By Natalia Hau, a senior account manager based in Sandpiper’ office in Singapore. Natalia has 9 years’ experience in providing strategic communications and technical counsel for clients in agriculture, FMCG, retail, renewable energy and sustainability. She is a certified ISCC and SA800 auditor.
“Nature does not need us, we however, need nature.”
This axiom is ever more prescient in this epoch of environmental endangerment.
The effects of climate change have been well articulated and widely documented, and one critical component of accelerated planetary peril that looms above us all is the current state of biodiversity. Freshwater shortages, land degradation and unprecedented habitat loss are some undeniable precursors of what many are calling our Earth’s 6th Mass Extinction event, pushing us to issue a long overdue clarion call to double down on ecosystem conservation and investments in natural capital and assets.
This imminent threat is especially grave in the Asia Pacific region, home to two-thirds of the world’s population and 16 out of 37 global biodiversity hotspots.
The World Economic Forum (WEF) stated that more than half of the global GDP depend heavily on natural capital in the form of assets like functioning biospheres and ecosystems, as they form the foundation of many supply chains that support majority of businesses in our interconnected world.
The potential economic losses from unmitigated biodiversity loss are nothing to scoff at. According to a 2020 CDP Global Supply Chain Report, suppliers stand to lose a staggering USD$1.26 trillion in revenue in the next five years due to climate change, deforestation, and water shortages.
With such high stakes and in the face of irrefutable scientific data, why can’t we seem to overcome inertia and transmute the palpable urgency into action?
For one, conserving natural capital is a complex and multifaceted issue, with multiple stakeholders at play lobbying vested interests, coupled with disagreements on the allocation of responsibility and work amongst nations. Effective engagement and consistent participation of stakeholders are essential in getting things done and getting everyone’s buy-in is not an easy feat.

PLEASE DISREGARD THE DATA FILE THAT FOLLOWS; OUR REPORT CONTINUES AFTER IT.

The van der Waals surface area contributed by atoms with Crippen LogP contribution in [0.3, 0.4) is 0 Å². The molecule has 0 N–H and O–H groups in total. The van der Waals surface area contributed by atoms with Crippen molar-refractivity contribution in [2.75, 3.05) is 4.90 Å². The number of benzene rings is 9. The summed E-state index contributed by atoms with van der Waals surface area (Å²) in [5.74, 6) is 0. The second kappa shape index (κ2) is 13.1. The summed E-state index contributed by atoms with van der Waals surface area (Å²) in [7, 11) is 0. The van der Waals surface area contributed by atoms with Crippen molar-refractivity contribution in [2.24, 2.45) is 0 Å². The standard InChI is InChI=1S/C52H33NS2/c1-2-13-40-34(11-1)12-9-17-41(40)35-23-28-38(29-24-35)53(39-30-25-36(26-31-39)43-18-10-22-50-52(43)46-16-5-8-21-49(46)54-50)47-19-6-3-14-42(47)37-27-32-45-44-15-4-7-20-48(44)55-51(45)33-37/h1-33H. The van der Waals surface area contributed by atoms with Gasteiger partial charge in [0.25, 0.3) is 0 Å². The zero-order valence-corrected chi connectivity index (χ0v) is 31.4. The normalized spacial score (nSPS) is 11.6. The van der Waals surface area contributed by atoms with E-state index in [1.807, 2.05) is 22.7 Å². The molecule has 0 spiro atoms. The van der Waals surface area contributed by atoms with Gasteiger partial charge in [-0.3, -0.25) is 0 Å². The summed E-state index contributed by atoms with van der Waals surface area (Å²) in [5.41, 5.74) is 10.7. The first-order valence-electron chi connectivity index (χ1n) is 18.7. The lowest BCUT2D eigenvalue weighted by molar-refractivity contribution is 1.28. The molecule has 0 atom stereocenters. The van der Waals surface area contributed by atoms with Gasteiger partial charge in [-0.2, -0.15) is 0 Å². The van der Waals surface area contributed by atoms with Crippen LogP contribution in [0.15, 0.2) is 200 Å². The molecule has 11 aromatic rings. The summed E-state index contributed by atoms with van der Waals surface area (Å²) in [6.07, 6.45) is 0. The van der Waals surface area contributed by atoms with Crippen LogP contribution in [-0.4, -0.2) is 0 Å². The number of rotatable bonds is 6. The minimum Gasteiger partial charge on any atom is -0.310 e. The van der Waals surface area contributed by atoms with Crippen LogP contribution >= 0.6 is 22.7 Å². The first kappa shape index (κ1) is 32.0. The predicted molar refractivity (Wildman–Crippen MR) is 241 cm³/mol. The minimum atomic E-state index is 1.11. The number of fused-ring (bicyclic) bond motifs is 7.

On top of that, corporate climate communications are often beleaguered with technical jargon, passive plans, vague targets that dilute a narrative’s resonance with its intended audience.
Don’t miss the forest for the trees.
Enacting environmental change and biodiversity conservation is a marathon, not a sprint. Long-term engagement efforts are required to engender systemic and structural changes to create tangible progress and impact.
We want to avoid our stakeholders becoming disenfranchised and detached. Proper planning and tactical navigation in communication plans will go a long way to empower and inform. We cannot afford to alienate, discourage and hector key parties at a time when we need to band together to drive positive change.
There is much to be done to reverse decades of environmental degradation. Only through strict governance, genuine cross-sectional participation and investments in biodiversity protection can we all hope to co-exist with nature for generations to come.